This morning, when I woke up, I heard my two boys whispering in their bedroom. Because they aren’t very good at whispering, I ended up overhearing their whole conversation.
“The tooth fairy came last night,” Liam, 6, said.
“Great! What’d you get?” Jacob, 10, asked.
“A dollar and a note,” Liam said. “But I know it’s Mom.”
“How do you know?” asked Jacob, 10, who figured out the truth about nocturnal gift-bearers himself a few years ago.
“The note sounds just like Mom,” Liam said. “It even said that each ZIP code has its own Tooth Fairy, and that’s just what Mom told me last night.”
“Maybe Mom told you that because it’s true.” I had to give Jacob credit. He was really working to keep Liam believing.
“No. I know Mom’s the Tooth Fairy,” Liam answered.
“Well, okay,” Jacob said. “But don’t let Mom know you know.”
Don’t let Mom know you know. To me, those words were more significant that the fact that Liam no longer believes in the Tooth Fairy. Those words showed me that Jacob was somehow trying to protect me from knowing that Liam doesn’t believe.
The older my children get, the less I am able to control what they believe or don’t believe.
A couple of weeks ago, I was alone with Jacob in the kitchen, and somehow the subject of bodies decomposing after death came up. As I was explaining what happens to the body, Jacob suddenly started to cry.
“Don’t talk about that,” he said. “I hate thinking about that. It scares me. I know we’re supposed to believe in Heaven, but what if we’re all wrong? What if there’s really nothing after death and you just die and that’s it?” He put his head down on the kitchen table, still crying, and also embarrassed, I think, to have voiced his doubts.
I was grateful Bill had the two younger children upstairs so I could give Jacob the time his question needed. At first, I started talking about faith, and how believing in something without really knowing is what faith is all about. But then, as I listened to myself from the perspective of Jacob I heard his underlying worry — that sometimes he didn’t have the faith to believe in life after death. Jacob didn’t need me to say, “Have faith.” He had doubts and he needed something to answer to his doubts. He needed to build his belief on something he already believed in.
I skipped the faith talk and went right to love. I asked him if he believed that he loved his dad and me, if he loved his brother and sister. If he believed that love was real.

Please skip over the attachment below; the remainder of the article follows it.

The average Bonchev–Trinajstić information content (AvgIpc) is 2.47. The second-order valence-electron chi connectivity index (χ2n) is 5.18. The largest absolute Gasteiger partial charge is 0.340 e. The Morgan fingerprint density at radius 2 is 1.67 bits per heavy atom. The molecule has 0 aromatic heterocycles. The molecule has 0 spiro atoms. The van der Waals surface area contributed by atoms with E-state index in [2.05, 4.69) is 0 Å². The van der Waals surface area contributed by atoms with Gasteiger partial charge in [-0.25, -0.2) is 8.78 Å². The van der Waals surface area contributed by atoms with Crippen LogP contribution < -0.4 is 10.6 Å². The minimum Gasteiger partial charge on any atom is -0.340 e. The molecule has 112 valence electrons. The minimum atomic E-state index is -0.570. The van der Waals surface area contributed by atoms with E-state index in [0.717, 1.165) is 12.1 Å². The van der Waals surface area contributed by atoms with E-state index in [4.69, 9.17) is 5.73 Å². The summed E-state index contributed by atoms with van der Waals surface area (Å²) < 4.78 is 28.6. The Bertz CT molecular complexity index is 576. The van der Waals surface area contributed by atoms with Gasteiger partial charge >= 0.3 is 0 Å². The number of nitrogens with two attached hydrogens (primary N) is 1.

“Of course,” he said.
“Well, that love is God,” I said. “In the Bible, it says ‘God is love.’ So every time you feel love, you are feeling the presence of God.” I explained how when he loves someone, he’s believing in God, whether he knows it or not, and love cannot die, even if the body dies.
We talked for a little while longer, until I saw the fear leaving his eyes a bit. Then I prayed for him. I prayed aloud, telling God that Jacob was having trouble believing in life after death, and that he needed help building his faith in this area. I asked God to send Jacob a sign that there was really life after death, because that would help him to believe.
When I finished the prayer, I told Jacob to be on the lookout for signs.
“I don’t know what your sign will be or when it will happen,” I said. “It might be something someone says to you. It might be something you see walking home from the bus. But you’ll know it when you see it.”
Two weeks later, I had just about forgotten about our conversation. Jacob and I were alone in the kitchen again. An open book was sitting on the kitchen table. Our toddler, Jamie, was always dragging out forgotten books and leaving them around the house. This one was a book one of the boys had received as a Baptism gift, called I Believe.
“Mom, it’s my sign!” Jacob suddenly said, pointing to the page that the book was open to. I looked at where he was pointing, and read:
Death frightens people — even people who trust in God. For death means departure and separation. Everything that makes up the life of a person is left behind. But none of us should be ashamed of our fear at the moment of death. Even Jesus called out to his Father from the Cross. . . We believe that in dying we meet God. Our eyes, closed by death are opened once more.
I looked at Jacob and we both laughed, amazed at what a clear sign God had chosen to give him.
I can’t control what my children believe — and in some ways, they can’t either. Faith is often a gift, not a choice. I can only pray that they will continue coming to me, with both their beliefs and their doubts, and together, we can put them before God.